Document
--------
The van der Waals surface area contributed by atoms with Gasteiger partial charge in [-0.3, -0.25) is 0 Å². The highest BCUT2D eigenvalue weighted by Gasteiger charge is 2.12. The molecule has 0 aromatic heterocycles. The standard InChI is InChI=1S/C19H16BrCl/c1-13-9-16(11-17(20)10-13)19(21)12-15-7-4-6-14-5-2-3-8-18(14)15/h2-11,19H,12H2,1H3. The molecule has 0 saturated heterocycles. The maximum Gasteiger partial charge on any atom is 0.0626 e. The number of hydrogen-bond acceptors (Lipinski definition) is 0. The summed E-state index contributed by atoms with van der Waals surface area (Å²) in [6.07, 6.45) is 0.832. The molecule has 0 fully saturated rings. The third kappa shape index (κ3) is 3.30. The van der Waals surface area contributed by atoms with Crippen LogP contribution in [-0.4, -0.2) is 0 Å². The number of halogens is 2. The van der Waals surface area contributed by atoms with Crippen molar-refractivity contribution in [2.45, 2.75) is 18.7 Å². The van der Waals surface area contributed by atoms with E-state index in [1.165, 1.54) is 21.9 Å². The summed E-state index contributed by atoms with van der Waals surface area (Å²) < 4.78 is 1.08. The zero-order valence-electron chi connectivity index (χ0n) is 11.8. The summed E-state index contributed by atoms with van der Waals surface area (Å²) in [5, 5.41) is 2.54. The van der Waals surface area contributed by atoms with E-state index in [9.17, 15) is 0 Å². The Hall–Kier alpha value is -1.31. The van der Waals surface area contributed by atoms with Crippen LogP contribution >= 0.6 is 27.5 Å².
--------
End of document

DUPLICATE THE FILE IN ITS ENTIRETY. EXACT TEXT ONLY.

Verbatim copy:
The van der Waals surface area contributed by atoms with Gasteiger partial charge in [-0.3, -0.25) is 0 Å². The highest BCUT2D eigenvalue weighted by Gasteiger charge is 2.12. The molecule has 0 aromatic heterocycles. The standard InChI is InChI=1S/C19H16BrCl/c1-13-9-16(11-17(20)10-13)19(21)12-15-7-4-6-14-5-2-3-8-18(14)15/h2-11,19H,12H2,1H3. The molecule has 0 saturated heterocycles. The maximum Gasteiger partial charge on any atom is 0.0626 e. The number of hydrogen-bond acceptors (Lipinski definition) is 0. The summed E-state index contributed by atoms with van der Waals surface area (Å²) in [6.07, 6.45) is 0.832. The molecule has 0 fully saturated rings. The third kappa shape index (κ3) is 3.30. The van der Waals surface area contributed by atoms with Crippen LogP contribution in [-0.4, -0.2) is 0 Å². The number of halogens is 2. The van der Waals surface area contributed by atoms with Crippen molar-refractivity contribution in [2.45, 2.75) is 18.7 Å². The van der Waals surface area contributed by atoms with E-state index in [1.165, 1.54) is 21.9 Å². The summed E-state index contributed by atoms with van der Waals surface area (Å²) < 4.78 is 1.08. The zero-order valence-electron chi connectivity index (χ0n) is 11.8. The summed E-state index contributed by atoms with van der Waals surface area (Å²) in [5, 5.41) is 2.54. The van der Waals surface area contributed by atoms with E-state index in [9.17, 15) is 0 Å². The Hall–Kier alpha value is -1.31. The van der Waals surface area contributed by atoms with Crippen LogP contribution >= 0.6 is 27.5 Å².